BWW Review: Washington Ensemble Theatre's IS GOD IS Gives the Bloody Brutal Without the Context
Context is Key. Without context, your message can be completely lost. Such has happened with Washington Ensemble Theatre and their season opener, Aleshea Harris' "Is God Is". If you look up information on the show or even read the promotional material put out by the theater, the show "Inspired by Spaghetti Westerns and Afro-punk, this electrifying play follows twin sisters who go on a killing spree to exact revenge on their creator" bringing up notions of allegory and some comedic undertones. In fact, from what I could find about the original production, that's where they aimed. But here they've missed the mark on the context and are left with a story of violence and revenge leaving me, after the show, to ask "why".
The show focuses on the sisters, Racine and Anaia (Kamaria Hallums-Harris and Maya Burton). Both scarred from a fire in their youth, Anaia more so, they've practically raised themselves within the foster system. But when a letter arrives from their presumed dead Mother (Laura Steele), they find that she's not dead but has been withering away in a nursing home and now wants them to seek out revenge on the man who set the fire and tried to burn them all alive, their Father (Brace Evans). But not simply revenge, she wants him and is entire world "DEAD! DEAD! DEAD!" in as bloody a fashion as they can manage. Looking on their Mother as God, as she created them (a point which is barely touched upon and therefore became confusing as to why they were referring to her as God), the two set off on a rampage to enact God's revenge and allow her to die peacefully.
When I left the show, I was perplexed. Sure, it was mostly done well but where were the elements of "Spaghetti Westerns" they mentioned and without that context, why are we telling this story? The set from Lex Marcos doesn't evoke anything like that. It's an interesting configuration but more resembles a trash heap than anything else which doesn't fit into the world the playwright was trying to create. And the lighting from Ryan Dunn seems to be trying to more obscure the visuals in shadow than illuminate a tone. Consequentially, we don't even see anything close to the Spaghetti Western until the final scene and by then they had lost me in all the gratuitous violence. Violence, I might add, which might not have felt so gratuitous if that context had been there throughout.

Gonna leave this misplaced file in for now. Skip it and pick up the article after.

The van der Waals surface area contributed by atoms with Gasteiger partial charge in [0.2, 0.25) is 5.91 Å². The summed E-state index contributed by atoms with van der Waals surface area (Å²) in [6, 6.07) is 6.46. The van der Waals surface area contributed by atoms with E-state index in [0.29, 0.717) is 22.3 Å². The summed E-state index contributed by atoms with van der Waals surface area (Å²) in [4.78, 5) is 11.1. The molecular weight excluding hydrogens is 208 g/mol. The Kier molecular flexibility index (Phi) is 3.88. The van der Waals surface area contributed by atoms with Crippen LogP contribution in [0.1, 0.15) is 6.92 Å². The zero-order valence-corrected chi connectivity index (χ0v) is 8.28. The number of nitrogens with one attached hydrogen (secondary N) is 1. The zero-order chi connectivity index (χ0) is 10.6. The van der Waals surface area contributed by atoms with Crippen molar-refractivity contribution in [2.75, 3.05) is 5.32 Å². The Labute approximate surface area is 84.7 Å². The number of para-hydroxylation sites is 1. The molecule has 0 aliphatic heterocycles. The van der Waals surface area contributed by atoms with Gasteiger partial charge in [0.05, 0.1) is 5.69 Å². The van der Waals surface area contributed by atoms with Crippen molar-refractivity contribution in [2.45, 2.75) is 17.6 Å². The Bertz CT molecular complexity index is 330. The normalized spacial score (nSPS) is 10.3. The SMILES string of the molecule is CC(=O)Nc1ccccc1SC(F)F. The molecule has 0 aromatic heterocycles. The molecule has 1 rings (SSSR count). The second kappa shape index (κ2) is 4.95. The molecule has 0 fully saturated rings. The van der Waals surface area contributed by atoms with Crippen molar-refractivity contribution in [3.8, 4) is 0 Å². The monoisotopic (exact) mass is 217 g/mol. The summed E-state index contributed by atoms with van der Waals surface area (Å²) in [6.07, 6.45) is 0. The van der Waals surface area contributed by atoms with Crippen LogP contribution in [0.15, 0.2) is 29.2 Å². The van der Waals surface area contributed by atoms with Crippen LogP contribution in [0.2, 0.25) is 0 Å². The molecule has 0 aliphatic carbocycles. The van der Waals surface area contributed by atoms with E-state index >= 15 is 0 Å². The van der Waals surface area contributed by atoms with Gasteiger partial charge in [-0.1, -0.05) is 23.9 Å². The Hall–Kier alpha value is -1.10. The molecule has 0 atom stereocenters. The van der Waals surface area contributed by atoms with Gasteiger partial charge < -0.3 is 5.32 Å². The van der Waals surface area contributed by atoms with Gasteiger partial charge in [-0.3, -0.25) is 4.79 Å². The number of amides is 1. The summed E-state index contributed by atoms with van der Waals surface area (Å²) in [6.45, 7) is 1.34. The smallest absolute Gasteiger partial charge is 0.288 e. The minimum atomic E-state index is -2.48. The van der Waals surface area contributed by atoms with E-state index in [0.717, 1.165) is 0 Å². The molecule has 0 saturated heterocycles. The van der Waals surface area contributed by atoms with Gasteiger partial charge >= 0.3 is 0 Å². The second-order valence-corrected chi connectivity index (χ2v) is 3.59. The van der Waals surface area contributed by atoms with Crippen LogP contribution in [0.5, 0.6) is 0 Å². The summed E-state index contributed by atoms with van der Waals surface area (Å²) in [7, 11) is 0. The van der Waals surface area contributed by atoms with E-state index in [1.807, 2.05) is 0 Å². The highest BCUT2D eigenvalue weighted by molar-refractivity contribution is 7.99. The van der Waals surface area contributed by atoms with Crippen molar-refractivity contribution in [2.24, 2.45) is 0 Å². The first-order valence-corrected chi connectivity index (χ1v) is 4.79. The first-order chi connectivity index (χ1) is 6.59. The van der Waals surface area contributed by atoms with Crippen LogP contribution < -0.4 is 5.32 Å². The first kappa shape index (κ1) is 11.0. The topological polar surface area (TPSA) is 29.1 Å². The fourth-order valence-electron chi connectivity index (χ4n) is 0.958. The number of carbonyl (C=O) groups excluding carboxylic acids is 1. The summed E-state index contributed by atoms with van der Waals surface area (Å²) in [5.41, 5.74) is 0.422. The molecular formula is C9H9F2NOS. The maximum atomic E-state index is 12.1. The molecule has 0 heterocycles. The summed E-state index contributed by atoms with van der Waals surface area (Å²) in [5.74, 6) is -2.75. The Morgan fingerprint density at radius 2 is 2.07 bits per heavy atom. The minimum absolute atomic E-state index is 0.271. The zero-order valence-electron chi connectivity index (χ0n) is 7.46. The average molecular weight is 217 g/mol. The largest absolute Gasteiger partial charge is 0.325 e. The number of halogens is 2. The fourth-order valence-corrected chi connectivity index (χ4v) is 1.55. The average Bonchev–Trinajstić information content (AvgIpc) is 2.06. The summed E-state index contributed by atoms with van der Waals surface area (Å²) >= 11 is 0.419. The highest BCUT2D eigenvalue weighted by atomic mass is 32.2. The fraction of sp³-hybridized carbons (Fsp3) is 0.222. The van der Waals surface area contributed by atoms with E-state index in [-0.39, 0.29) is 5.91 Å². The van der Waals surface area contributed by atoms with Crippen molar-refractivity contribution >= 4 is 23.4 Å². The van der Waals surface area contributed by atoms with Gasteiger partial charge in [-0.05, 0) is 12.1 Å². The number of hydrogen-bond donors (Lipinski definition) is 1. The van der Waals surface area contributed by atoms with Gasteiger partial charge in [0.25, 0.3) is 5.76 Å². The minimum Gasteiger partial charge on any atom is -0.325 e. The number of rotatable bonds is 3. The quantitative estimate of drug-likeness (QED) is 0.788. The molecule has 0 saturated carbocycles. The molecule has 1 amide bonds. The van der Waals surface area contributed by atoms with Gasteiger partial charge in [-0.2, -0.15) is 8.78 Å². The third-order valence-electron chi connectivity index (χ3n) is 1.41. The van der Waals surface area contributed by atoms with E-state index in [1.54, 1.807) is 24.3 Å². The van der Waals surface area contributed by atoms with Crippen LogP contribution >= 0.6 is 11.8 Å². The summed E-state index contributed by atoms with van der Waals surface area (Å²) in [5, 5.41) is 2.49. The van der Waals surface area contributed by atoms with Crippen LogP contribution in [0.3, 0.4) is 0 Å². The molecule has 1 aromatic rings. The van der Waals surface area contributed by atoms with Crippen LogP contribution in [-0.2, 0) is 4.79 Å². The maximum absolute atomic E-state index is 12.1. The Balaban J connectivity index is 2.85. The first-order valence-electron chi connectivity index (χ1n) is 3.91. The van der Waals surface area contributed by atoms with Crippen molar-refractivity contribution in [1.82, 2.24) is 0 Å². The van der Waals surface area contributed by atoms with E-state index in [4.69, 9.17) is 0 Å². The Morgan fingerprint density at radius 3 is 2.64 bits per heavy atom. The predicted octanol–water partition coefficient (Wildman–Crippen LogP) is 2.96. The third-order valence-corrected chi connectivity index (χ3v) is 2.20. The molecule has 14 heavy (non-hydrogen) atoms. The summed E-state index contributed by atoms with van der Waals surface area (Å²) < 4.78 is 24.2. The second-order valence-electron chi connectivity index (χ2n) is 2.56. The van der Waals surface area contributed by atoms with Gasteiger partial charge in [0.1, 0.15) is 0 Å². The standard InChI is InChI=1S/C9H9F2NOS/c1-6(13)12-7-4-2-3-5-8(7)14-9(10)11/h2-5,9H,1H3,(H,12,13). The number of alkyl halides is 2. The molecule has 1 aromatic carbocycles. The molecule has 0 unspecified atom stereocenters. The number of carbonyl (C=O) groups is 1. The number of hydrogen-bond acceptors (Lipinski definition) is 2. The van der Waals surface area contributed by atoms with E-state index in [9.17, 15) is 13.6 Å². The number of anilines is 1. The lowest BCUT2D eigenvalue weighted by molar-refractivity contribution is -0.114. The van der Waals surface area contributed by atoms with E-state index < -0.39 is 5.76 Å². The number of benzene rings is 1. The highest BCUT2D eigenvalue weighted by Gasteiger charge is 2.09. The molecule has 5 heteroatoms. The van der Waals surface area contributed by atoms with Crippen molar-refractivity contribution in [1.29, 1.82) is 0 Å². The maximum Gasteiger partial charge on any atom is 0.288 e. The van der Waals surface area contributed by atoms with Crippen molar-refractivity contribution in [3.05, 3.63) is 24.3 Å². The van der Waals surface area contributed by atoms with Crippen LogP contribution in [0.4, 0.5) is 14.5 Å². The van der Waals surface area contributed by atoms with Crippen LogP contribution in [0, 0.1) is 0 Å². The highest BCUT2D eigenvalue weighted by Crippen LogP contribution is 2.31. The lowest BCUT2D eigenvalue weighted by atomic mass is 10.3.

Additionally, a quite pivotal scene early in the show that sets up the "mission" is staged quite oddly by director Lava Alapai. A three-person scene where one character repeatedly delivers her few lines facing upstage and completely obscuring another character as she's delivering a lengthy monologue. Granted I was seated on the side, but sightlines are important from every point in the theater. And because of this, the power and import of this monologue was quite diminished. And Alapai does nothing to help along the tone of the piece. I'm not sure she understands what a Spaghetti Western is. I believe the playwright does.
The actors do a fine job in the world created for them, but I can't help but feel if this world had the right tone, their performances might have been more on point. However, as the sisters, Hallums-Harris and Burton have a wonderful protective chemistry about them. Steele brings in some wonderful moments portraying two women, in different situations, but under the same influence. Evans too pulls in double duty as a tragic drunk and a beast of a father. And Charles Antoni and Tre Scott as the younger half-siblings of the sisters show off the dichotomy of the two worlds well as they overtly display their privileged attitudes.
This production doesn't fail, it just doesn't completely succeed. In the right context, the show makes sense. Without it, it's just a violent revenge story with no reason to tell it. And so, with my three-letter rating system, I give Washington Ensemble Theatre's production of "Is God Is" a "searching for meaning" MEH+.
"Is God Is" from Washington Ensemble Theatre performs at 12th Avenue Arts through September 23rd. For tickets or information visit them online at www.washingtonensemble.org.